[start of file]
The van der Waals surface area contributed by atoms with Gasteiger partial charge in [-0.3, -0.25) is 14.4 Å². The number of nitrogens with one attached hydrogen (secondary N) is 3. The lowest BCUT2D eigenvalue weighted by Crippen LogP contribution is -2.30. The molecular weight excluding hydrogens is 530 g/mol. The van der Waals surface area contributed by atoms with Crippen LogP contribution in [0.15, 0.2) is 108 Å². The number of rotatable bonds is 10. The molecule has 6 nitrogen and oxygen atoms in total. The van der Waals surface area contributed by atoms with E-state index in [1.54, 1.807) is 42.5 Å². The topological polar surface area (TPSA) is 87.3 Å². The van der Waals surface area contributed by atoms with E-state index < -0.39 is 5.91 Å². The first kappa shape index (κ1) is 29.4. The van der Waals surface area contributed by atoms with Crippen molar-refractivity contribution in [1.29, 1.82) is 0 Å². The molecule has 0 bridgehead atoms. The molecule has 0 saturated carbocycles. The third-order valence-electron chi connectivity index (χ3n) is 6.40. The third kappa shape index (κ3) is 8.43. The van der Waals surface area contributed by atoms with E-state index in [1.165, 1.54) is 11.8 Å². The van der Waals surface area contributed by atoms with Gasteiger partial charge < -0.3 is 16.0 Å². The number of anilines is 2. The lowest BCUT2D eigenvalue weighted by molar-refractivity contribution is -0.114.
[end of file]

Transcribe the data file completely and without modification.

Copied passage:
The van der Waals surface area contributed by atoms with Gasteiger partial charge in [-0.3, -0.25) is 14.4 Å². The number of nitrogens with one attached hydrogen (secondary N) is 3. The lowest BCUT2D eigenvalue weighted by Crippen LogP contribution is -2.30. The molecular weight excluding hydrogens is 530 g/mol. The van der Waals surface area contributed by atoms with Crippen LogP contribution in [0.15, 0.2) is 108 Å². The number of rotatable bonds is 10. The molecule has 6 nitrogen and oxygen atoms in total. The van der Waals surface area contributed by atoms with E-state index in [1.54, 1.807) is 42.5 Å². The topological polar surface area (TPSA) is 87.3 Å². The van der Waals surface area contributed by atoms with E-state index < -0.39 is 5.91 Å². The first kappa shape index (κ1) is 29.4. The van der Waals surface area contributed by atoms with Crippen molar-refractivity contribution in [1.29, 1.82) is 0 Å². The molecule has 0 bridgehead atoms. The molecule has 0 saturated carbocycles. The third-order valence-electron chi connectivity index (χ3n) is 6.40. The third kappa shape index (κ3) is 8.43. The van der Waals surface area contributed by atoms with E-state index in [1.165, 1.54) is 11.8 Å². The van der Waals surface area contributed by atoms with Gasteiger partial charge < -0.3 is 16.0 Å². The number of anilines is 2. The lowest BCUT2D eigenvalue weighted by molar-refractivity contribution is -0.114.